Excerpt: A History of Uyghur Buddhism 

Read a brief of A History of Uyghur Buddhism by Johan Elverskog, and an exclusive excerpt courtesy of its publisher, Columbia University Press.

By Johan Elverskog

Constance Kassor’s review from the Summer 2024 Buddhadharma:

Centuries ago, the Uyghur people of northwestern China were largely Buddhist. Before that, they were Christian and Manichaean. But in the face of expanding Muslim power, they were eventually converted to Islam, severing ties with their past religious alliances. In A History of Uyghur Buddhism (Columbia), Johan Elverskog explores the history of the Uyghur Kingdom and its people, and the evolution of their religious alliances. Elverskog sheds new light on common perceptions about the meeting between Buddhism and Islam in Asia, explores what it means to be Buddhist, and highlights the importance of both Uyghurs and Buddhism in shaping Asian history more broadly. Lucidly written and accompanied by maps and images, this book offers fascinating insight into a region and people who have been largely overlooked in the field of Buddhist Studies.

[Please note that the text from which this excerpt derives makes use of Chinese characters and diacriticals; these are not represented in this excerpt.]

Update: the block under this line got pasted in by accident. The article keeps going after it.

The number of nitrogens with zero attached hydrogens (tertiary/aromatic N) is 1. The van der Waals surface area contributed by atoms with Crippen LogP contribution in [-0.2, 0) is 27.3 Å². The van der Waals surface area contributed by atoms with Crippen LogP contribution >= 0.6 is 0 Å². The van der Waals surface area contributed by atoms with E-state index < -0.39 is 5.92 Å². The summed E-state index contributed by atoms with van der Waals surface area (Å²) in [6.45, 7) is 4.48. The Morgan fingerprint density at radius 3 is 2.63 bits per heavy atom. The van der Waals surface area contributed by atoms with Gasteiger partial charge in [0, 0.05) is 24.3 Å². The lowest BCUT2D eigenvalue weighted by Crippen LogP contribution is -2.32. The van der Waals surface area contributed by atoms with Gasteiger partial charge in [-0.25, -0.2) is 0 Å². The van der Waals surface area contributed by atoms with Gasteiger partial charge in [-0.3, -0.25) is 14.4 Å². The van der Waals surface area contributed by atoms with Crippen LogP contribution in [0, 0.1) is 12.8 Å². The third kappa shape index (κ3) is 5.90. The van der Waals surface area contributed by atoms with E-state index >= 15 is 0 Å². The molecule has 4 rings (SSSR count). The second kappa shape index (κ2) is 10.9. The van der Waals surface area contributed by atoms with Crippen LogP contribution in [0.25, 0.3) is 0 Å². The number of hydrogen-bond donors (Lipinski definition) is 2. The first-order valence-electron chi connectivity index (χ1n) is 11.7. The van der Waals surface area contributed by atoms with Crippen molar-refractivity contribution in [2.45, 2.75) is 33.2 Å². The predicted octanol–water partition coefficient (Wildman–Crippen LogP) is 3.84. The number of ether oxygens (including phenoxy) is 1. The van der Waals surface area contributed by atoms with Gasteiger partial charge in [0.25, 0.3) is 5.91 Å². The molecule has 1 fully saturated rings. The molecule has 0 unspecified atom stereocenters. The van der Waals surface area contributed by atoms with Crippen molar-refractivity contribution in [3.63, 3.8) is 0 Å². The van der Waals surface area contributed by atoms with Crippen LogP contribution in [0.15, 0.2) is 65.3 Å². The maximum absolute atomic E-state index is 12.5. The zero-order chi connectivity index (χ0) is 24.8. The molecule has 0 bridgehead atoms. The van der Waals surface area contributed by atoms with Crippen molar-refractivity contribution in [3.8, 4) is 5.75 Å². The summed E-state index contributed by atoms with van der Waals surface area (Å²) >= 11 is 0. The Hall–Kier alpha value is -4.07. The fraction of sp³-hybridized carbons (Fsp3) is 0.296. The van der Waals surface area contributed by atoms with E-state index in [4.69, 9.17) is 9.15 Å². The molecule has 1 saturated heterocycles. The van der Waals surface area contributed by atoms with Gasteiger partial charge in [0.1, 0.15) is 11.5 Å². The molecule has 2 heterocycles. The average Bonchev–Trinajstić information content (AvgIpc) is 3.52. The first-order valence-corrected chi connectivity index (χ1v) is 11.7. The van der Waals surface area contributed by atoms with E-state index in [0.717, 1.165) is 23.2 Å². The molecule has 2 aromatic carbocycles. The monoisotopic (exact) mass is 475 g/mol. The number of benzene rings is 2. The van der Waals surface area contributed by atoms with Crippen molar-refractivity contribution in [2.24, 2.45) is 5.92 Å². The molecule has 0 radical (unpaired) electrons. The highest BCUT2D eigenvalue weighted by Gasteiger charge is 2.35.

The Excerpt:

Buddhism is anchored by two myths. The first is that the Dharma is so profound and human ignorance and greed are so vast that the comprehension and practice of Buddhism will be lost and disappear. The second myth, however, tempers this claim by asserting that a new buddha will appear in the world and teach the Dharma anew, and the cycle of rise and decline will be set in motion again. Early Buddhist texts claim that seven buddhas have appeared through history: Vipasyin, Sikhin, Visvabhu, Krakucchanda, Kanakamuni, Kasyapa, and Sakyamuni (the Buddha of the contemporary era, on whom the clock is ticking). When Buddhism will actually end has animated Buddhist thought for two millennia, and it has also driven Buddhists across Asia to transform both their religious tradition and its political realities. In China, for example, fears about the “end of the Dharma” were instrumental in the development of both the Zen and Pure Land traditions and in various millenarian political movements over the centuries.